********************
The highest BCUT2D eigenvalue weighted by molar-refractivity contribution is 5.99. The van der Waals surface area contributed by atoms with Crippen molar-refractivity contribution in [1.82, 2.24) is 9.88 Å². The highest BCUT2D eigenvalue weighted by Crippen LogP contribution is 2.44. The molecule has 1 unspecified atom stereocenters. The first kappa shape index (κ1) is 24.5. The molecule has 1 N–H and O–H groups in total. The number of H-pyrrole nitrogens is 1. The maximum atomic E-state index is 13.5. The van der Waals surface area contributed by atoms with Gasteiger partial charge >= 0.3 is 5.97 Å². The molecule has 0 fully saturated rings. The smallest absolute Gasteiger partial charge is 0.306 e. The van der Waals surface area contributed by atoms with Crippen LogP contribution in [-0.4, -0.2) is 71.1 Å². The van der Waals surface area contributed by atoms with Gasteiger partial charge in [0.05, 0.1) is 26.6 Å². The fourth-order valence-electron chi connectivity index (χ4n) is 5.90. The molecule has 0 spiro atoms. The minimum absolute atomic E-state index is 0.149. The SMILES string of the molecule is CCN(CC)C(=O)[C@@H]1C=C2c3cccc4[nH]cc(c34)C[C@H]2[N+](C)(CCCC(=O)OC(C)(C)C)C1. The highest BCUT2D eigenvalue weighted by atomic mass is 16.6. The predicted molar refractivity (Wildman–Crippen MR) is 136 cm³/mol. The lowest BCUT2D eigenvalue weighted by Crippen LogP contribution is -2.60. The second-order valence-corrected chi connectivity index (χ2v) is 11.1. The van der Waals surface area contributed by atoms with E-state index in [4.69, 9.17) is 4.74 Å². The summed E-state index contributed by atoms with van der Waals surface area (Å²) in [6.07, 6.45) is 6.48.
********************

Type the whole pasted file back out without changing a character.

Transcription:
The highest BCUT2D eigenvalue weighted by molar-refractivity contribution is 5.99. The van der Waals surface area contributed by atoms with Crippen molar-refractivity contribution in [1.82, 2.24) is 9.88 Å². The highest BCUT2D eigenvalue weighted by Crippen LogP contribution is 2.44. The molecule has 1 unspecified atom stereocenters. The first kappa shape index (κ1) is 24.5. The molecule has 1 N–H and O–H groups in total. The number of H-pyrrole nitrogens is 1. The maximum atomic E-state index is 13.5. The van der Waals surface area contributed by atoms with Gasteiger partial charge >= 0.3 is 5.97 Å². The molecule has 0 fully saturated rings. The smallest absolute Gasteiger partial charge is 0.306 e. The van der Waals surface area contributed by atoms with Crippen LogP contribution in [-0.4, -0.2) is 71.1 Å². The van der Waals surface area contributed by atoms with Gasteiger partial charge in [0.05, 0.1) is 26.6 Å². The fourth-order valence-electron chi connectivity index (χ4n) is 5.90. The molecule has 0 spiro atoms. The minimum absolute atomic E-state index is 0.149. The SMILES string of the molecule is CCN(CC)C(=O)[C@@H]1C=C2c3cccc4[nH]cc(c34)C[C@H]2[N+](C)(CCCC(=O)OC(C)(C)C)C1. The highest BCUT2D eigenvalue weighted by atomic mass is 16.6. The predicted molar refractivity (Wildman–Crippen MR) is 136 cm³/mol. The lowest BCUT2D eigenvalue weighted by Crippen LogP contribution is -2.60. The second-order valence-corrected chi connectivity index (χ2v) is 11.1. The van der Waals surface area contributed by atoms with E-state index in [4.69, 9.17) is 4.74 Å². The summed E-state index contributed by atoms with van der Waals surface area (Å²) in [6.07, 6.45) is 6.48.